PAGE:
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Alibaba Founder Jack Ma Cedes Control of Sister Fintech Firm Ant Group

Jack Ma has relinquished control of Ant Group, the fintech company he founded.

Chinese billionaire Jack Ma will no longer control Ant Group, the fintech firm he founded, after the company reorganized its shareholding structure in order to “align the voting interests of shareholders with their economic interests,” according to a company statement. Ma is also the founder of Ant Group’s sister company, retail giant Alibaba, although he stepped down from his leadership role at that company in 2019.

While Ma holds no executive role at Ant and doesn’t sit on its Board, he had held more than 50% of voting rights before the restructure. Now with the shareholder adjustments, CNN estimates that Ma’s voting rights have been reduced to 6.2%. Ant Group also said that Ma and its nine other major shareholders had agreed to no longer act in concert when exercising their voting rights and will only vote independently going forward.

“No shareholder will, alone or jointly with another shareholder, have the power to control the outcome of Ant Group’s general meetings,” reads a statement from the company. “No shareholder will have the power to nominate the majority of Ant Group’s Board of Directors. Therefore no shareholder, alone or jointly with other parties, will have control over Ant Group.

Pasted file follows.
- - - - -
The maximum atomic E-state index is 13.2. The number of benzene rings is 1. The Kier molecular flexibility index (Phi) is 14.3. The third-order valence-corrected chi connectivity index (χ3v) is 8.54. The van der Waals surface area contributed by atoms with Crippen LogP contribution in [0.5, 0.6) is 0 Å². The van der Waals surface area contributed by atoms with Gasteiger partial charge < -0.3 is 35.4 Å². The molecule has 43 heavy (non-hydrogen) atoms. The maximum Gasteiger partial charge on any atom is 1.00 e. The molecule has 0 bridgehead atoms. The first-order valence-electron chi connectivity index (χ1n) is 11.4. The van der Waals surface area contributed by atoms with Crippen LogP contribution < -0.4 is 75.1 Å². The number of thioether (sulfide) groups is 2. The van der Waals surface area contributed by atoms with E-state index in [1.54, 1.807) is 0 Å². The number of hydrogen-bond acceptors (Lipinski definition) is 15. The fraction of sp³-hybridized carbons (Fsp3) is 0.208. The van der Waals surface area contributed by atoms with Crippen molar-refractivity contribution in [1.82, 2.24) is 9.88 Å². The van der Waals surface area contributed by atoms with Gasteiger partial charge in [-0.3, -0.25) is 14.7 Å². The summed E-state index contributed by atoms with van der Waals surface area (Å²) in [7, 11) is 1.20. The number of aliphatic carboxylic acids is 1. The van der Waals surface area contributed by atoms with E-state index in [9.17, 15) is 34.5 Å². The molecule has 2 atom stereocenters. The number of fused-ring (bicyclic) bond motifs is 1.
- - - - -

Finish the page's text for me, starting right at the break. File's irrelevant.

“As a result of the adjustment, the shareholding structure of Ant Group will be more transparent and diversified, which will facilitate the steady development of the company,” the statement continued. “The adjustment will not affect the day-to-day operations of Ant Group. We will continue to serve the real economy by leveraging digital technology, implementing our sustainable development strategy, optimizing our corporate governance, investing in cutting-edge technologies and creating greater value for society.”

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The power shift comes after a series of setbacks for the financial services firm, part of the Chinese government’s crackdown on the tech industry — of which Ma has been a central focus. In November 2020, Chinese regulators pulled the plug on Ant Group’s planned IPO and ordered the company to restructure its business. Since then, Ant Group has taken a number of steps to comply with government demands, including increasing the number of independent directors on its Board and applying for an expansion of its registered capital from 8 billion yuan (approximately $1.2 billion) to 18.5 billion yuan (approximately $2.7 billion), which was approved earlier this month.

The Hang Seng Tech Index surged 3.2% on Jan. 9 — led by gains at Alibaba — following the news of Ant’s restructuring and comments from a top central bank official indicating that the crackdown on China’s tech sector was coming to an end.

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